Biologist Al Harmata Helps Bring the Bald Eagle Back from the Brink of Extinction
Lest anyone be confused, Al Harmata would like you to know that the two eagles perched in his Bozeman, Mont., backyard are not pets. They don't have cute names like Baldy or Hawkeye—in fact they have no names at all. One need only survey the patchwork of scars on Harmata's arm ("These birds have talons like a bayonet on an AK-47 rifle," he says) to see that the bald eagle and his cousin, the golden, aren't particularly sociable. Yet for the last nine years, Harmata has forged an uneasy alliance with them in order to learn all he can about their elusive and still endangered species.
No one gets closer to the national bird than Harmata, a 42-year-old raptor (bird of prey) biologist at Montana State University, who has caught and studied more live eagles than any other researcher in the country. The two birds in his backyard are the keys to his success. "The theory," explains Harmata, "is that the wild eagle sees another eagle on the ground, which reduces his apprehension about landing."
Using tethers to keep his two lure birds in place, Harmata, currently working with the Wyoming Game and Fish Department, has caught, tested and released hundreds of eagles, compiling valuable information on their migration habits and the degree to which they have been contaminated by pesticides.
Despite his good intentions, Harmata has sometimes been criticized for keeping his lure birds so long. "It seems ludicrous for somebody to want me to release these birds back into the wild," he responds, "when there's less than a 50 percent chance they'll survive there." Bob Wood, a resource management specialist for Grand Teton National Park in Wyoming, defends the biologist. "Al's used the eagles with more success than anyone else I know, and he respects the bird's limitations," he says. "Al's highly thought of in his field. I don't know anyone who exceeds his reputation."
The bald eagle's darkest days came in the '60s. In 1963 a survey found only 417 active nests in the lower 48 states. Twenty years in which the eagle's ability to reproduce was seriously hindered by the presence of DDT in its food chain would have been devastating enough, but the species' numbers were further reduced by "sportsmen" who chartered planes to shoot the birds from the sky illegally. In a time of war and domestic strife, the declining eagle population was seen by many as an apt symbol for a troubled nation.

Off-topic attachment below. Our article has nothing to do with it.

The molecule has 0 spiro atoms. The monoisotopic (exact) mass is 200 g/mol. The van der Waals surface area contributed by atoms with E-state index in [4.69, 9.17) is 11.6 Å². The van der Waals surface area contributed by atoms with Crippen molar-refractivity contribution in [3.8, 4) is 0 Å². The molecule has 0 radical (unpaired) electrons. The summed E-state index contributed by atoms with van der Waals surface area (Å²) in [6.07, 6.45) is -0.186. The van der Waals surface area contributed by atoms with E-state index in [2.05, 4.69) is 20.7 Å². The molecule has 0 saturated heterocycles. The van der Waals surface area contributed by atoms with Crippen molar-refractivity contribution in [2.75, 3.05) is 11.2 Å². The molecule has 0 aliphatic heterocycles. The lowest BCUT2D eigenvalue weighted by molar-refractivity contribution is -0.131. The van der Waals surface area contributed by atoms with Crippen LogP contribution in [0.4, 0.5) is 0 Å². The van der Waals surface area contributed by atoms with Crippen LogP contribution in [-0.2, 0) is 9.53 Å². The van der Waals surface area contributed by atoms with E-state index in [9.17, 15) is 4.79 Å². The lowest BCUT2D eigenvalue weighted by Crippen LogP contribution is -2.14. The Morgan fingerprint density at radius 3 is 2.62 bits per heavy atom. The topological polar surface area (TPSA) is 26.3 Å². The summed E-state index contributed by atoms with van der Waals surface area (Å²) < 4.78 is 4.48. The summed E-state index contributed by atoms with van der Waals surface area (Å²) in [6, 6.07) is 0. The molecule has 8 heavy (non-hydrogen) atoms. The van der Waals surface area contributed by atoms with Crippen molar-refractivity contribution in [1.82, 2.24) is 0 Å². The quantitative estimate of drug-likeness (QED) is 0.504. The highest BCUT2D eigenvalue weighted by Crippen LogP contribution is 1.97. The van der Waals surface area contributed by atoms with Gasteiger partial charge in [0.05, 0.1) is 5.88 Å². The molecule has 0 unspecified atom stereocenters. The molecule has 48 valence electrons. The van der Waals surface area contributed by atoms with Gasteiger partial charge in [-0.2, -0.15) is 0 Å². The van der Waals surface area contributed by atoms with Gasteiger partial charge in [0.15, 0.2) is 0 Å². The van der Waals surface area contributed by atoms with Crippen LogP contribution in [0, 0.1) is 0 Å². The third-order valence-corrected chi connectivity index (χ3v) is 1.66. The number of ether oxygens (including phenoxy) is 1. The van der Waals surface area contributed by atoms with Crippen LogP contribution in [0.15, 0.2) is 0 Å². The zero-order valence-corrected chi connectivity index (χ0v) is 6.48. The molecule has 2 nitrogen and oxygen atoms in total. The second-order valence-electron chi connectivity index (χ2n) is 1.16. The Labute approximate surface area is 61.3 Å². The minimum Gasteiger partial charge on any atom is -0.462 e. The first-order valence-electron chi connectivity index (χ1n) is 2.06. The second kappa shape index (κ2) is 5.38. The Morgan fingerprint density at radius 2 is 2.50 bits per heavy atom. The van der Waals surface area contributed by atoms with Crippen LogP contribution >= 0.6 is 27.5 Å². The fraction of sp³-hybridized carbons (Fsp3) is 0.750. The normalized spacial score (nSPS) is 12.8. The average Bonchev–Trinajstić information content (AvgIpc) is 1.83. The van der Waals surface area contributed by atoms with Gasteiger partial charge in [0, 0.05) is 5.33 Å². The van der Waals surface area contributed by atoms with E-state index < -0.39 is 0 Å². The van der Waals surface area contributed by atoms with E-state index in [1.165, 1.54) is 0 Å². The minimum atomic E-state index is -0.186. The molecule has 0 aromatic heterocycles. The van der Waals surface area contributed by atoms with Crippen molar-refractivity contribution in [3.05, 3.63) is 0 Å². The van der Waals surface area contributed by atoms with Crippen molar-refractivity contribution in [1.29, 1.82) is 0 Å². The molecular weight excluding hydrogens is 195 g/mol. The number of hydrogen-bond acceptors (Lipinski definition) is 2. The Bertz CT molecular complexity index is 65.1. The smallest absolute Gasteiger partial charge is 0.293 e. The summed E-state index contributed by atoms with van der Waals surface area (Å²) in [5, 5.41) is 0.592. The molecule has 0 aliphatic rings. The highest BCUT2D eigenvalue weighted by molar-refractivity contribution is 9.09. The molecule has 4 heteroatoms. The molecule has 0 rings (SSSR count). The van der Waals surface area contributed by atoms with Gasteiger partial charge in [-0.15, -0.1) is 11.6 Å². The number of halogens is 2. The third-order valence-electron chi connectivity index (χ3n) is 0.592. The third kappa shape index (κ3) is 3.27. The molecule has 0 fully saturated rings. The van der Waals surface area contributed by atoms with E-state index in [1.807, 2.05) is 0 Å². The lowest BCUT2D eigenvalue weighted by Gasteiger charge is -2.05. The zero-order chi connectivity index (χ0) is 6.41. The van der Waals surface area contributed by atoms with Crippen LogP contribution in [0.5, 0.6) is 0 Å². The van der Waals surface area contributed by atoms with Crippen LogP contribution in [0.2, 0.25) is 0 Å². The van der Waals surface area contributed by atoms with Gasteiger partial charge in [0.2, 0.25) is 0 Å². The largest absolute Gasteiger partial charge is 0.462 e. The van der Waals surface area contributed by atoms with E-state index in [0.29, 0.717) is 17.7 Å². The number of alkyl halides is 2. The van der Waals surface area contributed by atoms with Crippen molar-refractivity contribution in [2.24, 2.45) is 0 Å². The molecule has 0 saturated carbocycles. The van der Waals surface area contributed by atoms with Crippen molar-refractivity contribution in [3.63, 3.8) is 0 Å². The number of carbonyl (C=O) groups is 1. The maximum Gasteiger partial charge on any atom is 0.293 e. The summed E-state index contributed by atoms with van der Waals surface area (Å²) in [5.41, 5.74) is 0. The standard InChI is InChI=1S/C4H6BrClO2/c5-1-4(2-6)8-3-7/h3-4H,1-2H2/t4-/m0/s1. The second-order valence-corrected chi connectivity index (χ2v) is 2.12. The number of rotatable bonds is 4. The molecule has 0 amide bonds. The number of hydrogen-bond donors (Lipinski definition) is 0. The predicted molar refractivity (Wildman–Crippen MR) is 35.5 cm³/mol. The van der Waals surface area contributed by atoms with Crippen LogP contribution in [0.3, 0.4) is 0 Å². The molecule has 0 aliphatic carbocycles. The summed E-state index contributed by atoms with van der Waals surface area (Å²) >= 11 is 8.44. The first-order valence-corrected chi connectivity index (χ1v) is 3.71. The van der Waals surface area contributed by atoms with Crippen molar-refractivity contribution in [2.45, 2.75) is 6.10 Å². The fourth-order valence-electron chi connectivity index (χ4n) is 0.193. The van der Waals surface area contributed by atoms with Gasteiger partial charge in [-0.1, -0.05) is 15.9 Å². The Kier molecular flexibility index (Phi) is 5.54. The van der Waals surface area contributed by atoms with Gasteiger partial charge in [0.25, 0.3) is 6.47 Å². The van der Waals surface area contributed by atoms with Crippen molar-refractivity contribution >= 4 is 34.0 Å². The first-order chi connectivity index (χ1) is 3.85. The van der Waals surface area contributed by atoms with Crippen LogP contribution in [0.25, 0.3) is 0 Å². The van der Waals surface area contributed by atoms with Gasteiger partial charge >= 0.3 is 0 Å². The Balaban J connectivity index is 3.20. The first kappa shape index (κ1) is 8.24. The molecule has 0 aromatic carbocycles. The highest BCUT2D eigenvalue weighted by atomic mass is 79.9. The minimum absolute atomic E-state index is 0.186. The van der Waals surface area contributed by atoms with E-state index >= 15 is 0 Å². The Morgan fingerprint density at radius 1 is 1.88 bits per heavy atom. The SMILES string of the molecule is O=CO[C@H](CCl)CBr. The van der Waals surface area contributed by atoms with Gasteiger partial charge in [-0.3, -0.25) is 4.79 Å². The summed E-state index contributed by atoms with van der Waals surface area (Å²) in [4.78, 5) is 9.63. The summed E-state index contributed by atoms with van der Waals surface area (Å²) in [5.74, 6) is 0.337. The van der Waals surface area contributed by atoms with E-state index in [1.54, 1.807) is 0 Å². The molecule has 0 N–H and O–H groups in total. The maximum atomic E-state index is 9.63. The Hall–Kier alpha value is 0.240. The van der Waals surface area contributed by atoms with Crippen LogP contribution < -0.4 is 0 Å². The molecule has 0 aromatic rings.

At the time, Harmata was having troubles of his own. A working-class kid from New Jersey, he was kicked out of a Massachusetts forestry school in 1964 for being "generally obnoxious." He was drafted and in 1966 found himself stationed in Vietnam's treacherous central highlands as an Army sergeant. Between firefights Harmata read Rachel Carson's Silent Spring, a breakthrough study of the devastating effects of pollutants. "I was appalled by what was going on with pesticides," recalls Harmata. "I was still just a dumb grunt, but I figured if I could do anything, I'd want to get involved with getting rid of the toxic chemicals in the environment."
Just 30 days before the end of his tour, Harmata was hit by a shell from a 75-mm recoilless rifle and ended up in a field hospital with a gaping chest wound and a mangled left arm and leg, which were later amputated. A priest was called in to perform last rites, but Harmata had different ideas. "It never crossed my mind I was going to die," he says. "All I wanted it to do was stop hurting."
Harmata spent the next seven months moving from hospital to hospital. After rehabilitation he married Martha Barnes, a secretary (they divorced 11 years later), and at her urging went back to college. In 1971, just before graduating from the University of Illinois with a degree in biology, Harmata followed congressional hearings on the shooting in Texas of eagles from airplanes. "It made me mad as hell," he remembers. "Like most people, I felt it was heresy to shoot an eagle." After DDT was banned in 1972, the bald eagle began a slow, steady comeback. As Harmata went on to earn a Ph.D. from Montana State, the bald eagle population continued to grow, and there are now about 2,000 breeding pairs in the lower 48 states. (There are about 8,000 more in Alaska, where the eagle has never been endangered.)
The dangers faced by eagles today may be less obvious than in the '60s, but, says Harmata, they are just as deadly. As housing developments, logging and mining operations spread further into the wilderness, the habitat of the eagle continues to shrink, and although DDT is no longer in use, other toxins deadly to the eagle (such as Compound 1080, a coyote poison) have taken its place. Harmata warns against complacency. "In the long run," he says, "education and awareness is the name of the game. Researchers can do all the research in the world, but if you don't have the public behind you, nothing will get done."
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